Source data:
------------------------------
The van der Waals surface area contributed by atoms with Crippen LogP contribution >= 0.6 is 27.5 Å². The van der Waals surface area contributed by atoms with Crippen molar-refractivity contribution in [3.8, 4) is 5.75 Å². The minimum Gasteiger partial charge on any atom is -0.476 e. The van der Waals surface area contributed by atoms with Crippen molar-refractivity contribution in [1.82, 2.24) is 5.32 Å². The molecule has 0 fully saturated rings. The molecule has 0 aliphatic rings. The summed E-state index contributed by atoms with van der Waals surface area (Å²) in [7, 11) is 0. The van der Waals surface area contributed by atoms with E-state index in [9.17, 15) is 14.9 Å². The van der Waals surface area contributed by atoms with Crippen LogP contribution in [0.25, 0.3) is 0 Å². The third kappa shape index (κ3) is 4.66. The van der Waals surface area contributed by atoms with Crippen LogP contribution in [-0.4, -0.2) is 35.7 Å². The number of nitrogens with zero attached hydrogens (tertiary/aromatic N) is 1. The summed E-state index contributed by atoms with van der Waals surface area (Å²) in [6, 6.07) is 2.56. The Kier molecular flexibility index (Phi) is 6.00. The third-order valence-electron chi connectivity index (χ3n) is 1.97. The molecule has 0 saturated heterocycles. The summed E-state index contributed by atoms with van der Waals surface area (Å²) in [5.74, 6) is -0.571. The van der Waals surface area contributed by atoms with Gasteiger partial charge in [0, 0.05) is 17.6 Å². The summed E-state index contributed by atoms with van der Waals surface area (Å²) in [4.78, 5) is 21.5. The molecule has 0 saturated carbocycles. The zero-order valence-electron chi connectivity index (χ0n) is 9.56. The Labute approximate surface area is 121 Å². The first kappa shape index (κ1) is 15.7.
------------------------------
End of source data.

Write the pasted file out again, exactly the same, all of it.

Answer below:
The van der Waals surface area contributed by atoms with Crippen LogP contribution >= 0.6 is 27.5 Å². The van der Waals surface area contributed by atoms with Crippen molar-refractivity contribution in [3.8, 4) is 5.75 Å². The minimum Gasteiger partial charge on any atom is -0.476 e. The van der Waals surface area contributed by atoms with Crippen molar-refractivity contribution in [1.82, 2.24) is 5.32 Å². The molecule has 0 fully saturated rings. The molecule has 0 aliphatic rings. The summed E-state index contributed by atoms with van der Waals surface area (Å²) in [7, 11) is 0. The van der Waals surface area contributed by atoms with E-state index in [9.17, 15) is 14.9 Å². The van der Waals surface area contributed by atoms with Crippen LogP contribution in [0.25, 0.3) is 0 Å². The third kappa shape index (κ3) is 4.66. The van der Waals surface area contributed by atoms with Crippen LogP contribution in [-0.4, -0.2) is 35.7 Å². The number of nitrogens with zero attached hydrogens (tertiary/aromatic N) is 1. The summed E-state index contributed by atoms with van der Waals surface area (Å²) in [6, 6.07) is 2.56. The Kier molecular flexibility index (Phi) is 6.00. The third-order valence-electron chi connectivity index (χ3n) is 1.97. The molecule has 0 saturated heterocycles. The summed E-state index contributed by atoms with van der Waals surface area (Å²) in [5.74, 6) is -0.571. The van der Waals surface area contributed by atoms with Gasteiger partial charge in [0, 0.05) is 17.6 Å². The summed E-state index contributed by atoms with van der Waals surface area (Å²) in [4.78, 5) is 21.5. The molecule has 0 saturated carbocycles. The zero-order valence-electron chi connectivity index (χ0n) is 9.56. The Labute approximate surface area is 121 Å². The first kappa shape index (κ1) is 15.7.